Continues the adventures first started in the FirstLight chronicles. The galaxy has moved on, new villains, new plots and twists. Where are we going with this story? I don't know, but so far it's a hell of a ride and I'm in for the duration.
Read this in a couple of days. One of those stories that you just can't put down. The characters aren't "goody-two shoes", they can be just as nasty as the bad guys. This makes it easier to identify with them. The story is fast paced and pulls the reader along. Excellent.
This is the central book. The characters come together, or attempt to. New characters are introduced and information on the background to the story's setting is given.
It's been said that this is more of the same, that the descriptions of things are overly long. I can see where that is coming from, however I feel that the main characters are developing constantly. They don't always do what I expect, or even want. The descriptions tend to give the impression of how that character is handling that situation. So it's not, for me at least, necessarily a bad thing.
A good addition to the Spinward Fringe series.
I came across Patty Jansen's Ambassador books when I got the first two, book 1 and book 1A, from Story Bundle. A great way to discover new authors. These two books were enough to lead me to the others in the series.
This book continues where the other finished. Cory Wilson is the ambassador of the title, although he's more of a delegate to an alien organisation. He has a team of aliens around him and it's through his interactions with the alien cultures that we get to know more of this world.
I like the fact that in most cases Cory is way out of his depth and often relies upon his alien team to save him. This isn't some sort of ultimate space marine. He's weaker and slower than his team members, is on a planet that he is definitely not suited to and has stepped into the middle of a culture that he understands enough to get himself into serious trouble. The only thing he does well is talk. :-) But that is not to say the book lacks action. Far from it.
The cultures, worlds and characters are consistent with the previous books. There is character growth visible, a growth that is believable for a human being. There are enough threads to keep the reader guessing what is happening and who is responsible for these situations.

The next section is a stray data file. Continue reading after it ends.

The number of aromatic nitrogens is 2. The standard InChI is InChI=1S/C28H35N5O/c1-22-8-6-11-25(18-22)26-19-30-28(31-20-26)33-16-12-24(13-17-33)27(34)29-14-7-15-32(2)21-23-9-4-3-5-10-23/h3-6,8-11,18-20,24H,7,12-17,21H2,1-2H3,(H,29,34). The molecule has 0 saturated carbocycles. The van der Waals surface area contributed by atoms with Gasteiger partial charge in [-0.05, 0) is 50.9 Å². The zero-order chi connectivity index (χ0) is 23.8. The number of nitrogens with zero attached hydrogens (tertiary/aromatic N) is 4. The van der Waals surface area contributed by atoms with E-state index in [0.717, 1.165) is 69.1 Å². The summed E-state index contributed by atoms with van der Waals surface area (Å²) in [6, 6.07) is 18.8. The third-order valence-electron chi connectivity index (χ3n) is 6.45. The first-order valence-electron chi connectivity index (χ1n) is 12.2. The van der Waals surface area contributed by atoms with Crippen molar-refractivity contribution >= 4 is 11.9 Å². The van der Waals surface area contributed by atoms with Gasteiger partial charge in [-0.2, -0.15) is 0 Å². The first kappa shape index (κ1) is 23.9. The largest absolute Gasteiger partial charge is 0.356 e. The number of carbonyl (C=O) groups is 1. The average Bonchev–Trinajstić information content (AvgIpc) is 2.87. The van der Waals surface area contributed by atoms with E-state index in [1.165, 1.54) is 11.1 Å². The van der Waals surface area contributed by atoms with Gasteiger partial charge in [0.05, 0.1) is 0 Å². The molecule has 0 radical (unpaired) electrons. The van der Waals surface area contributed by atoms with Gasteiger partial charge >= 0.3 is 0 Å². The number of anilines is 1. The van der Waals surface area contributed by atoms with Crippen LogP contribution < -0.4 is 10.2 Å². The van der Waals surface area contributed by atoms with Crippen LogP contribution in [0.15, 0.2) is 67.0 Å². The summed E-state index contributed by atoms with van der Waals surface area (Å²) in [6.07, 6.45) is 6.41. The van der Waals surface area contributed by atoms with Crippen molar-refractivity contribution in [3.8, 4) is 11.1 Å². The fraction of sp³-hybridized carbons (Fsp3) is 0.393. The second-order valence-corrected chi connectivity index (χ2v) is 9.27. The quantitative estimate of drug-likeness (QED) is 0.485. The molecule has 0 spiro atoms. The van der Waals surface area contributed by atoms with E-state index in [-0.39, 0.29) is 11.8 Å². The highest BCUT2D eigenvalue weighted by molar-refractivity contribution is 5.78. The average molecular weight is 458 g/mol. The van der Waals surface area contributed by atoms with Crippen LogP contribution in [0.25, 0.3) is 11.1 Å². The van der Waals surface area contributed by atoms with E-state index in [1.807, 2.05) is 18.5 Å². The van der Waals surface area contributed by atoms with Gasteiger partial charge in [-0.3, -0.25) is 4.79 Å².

I usually read military SF, so this series is something different for me as it is more of a whodunnit. A good read that kept my interest. I intended to write a review after reading it, but I had to read books 3-6 instead. :-)
The adventures, or misadventures, of Cory Wilson continue in this, the next instalment of the Ambassador series.
Delegate Wilson discovers that the exchange outage that necessitated his trip to Asto in the previous book, was caused by the return of a ship that vanished 50,000 years ago. Political intrigue as the various factions within the entity gamra bicker and jostle for an advantageous position ensues. Cory and his team once more are left with the task of pulling it out of the fire.
Another good read. There's humour, action, mystery and a little bit of the thriller all rolled into one. The only thing missing is the clash of battle, but that isn't the essence of these stories. These are about a man, struggling to understand and survive in a melting pot of different cultures where everyone is essentially an offshoot of humanity. Cory Wilson's main weapon is his words and his mouth.
A wonderful description of the new, or should I say old, arrival. It took a moment to visualise it, but then ... hey why not? If you have that technology why be restricted to using it as we would?
Three days to read on the way to and from work and just before going to sleep. On to the next volume.
This volume follows on almost immediately from the previous one, which makes me so glad I didn't have to wait months for it's release before grabbing it.
Now Cory Wilson has the captain of the ship and two members of his crew chosen at random, staying in his house. Not trusting them, he's hoping to get information from them regarding the ship and what the captain intends to do.
More action, small scale stuff, not battles, in this story. Once again it concerns the frustrations of Wilson as he tries to deal with a worsening political situation, missing people, and a looming war all while trying to understand how the social aspect of his team/household works. This is no doubt an ongoing thing for Wilson. Just when you think you understand a part of a culture, something comes along and trips you up. Or, usually in his case, you keep thinking of it in terms of your own culture. Caught between the two. That's Mr Wilson.
There's a lot going on in this world. As a reader you know as much as Wilson does. Some threads seem to be connected, but how? Like peeling an onion, as you remove one layer of obstruction, another is revealed below. As with the other books it's very easy to get into. I'm invested enough to want more of the story and these characters. The two younger members of his team could be worth a story or two of their own (*hint to the author*) :-)
A last comment. This is book 4, I've read all 6 books now and will read book 7 when it is available. Sometimes with SF stories, the author tries to make the alien more alien by giving them a name that is almost impossible to pronounce. Nothing jars me out of a story more that having to try and figure out how I should pronounce Aeirrllleuhf or some such ridiculous name. Thankfully there's none of that in these book.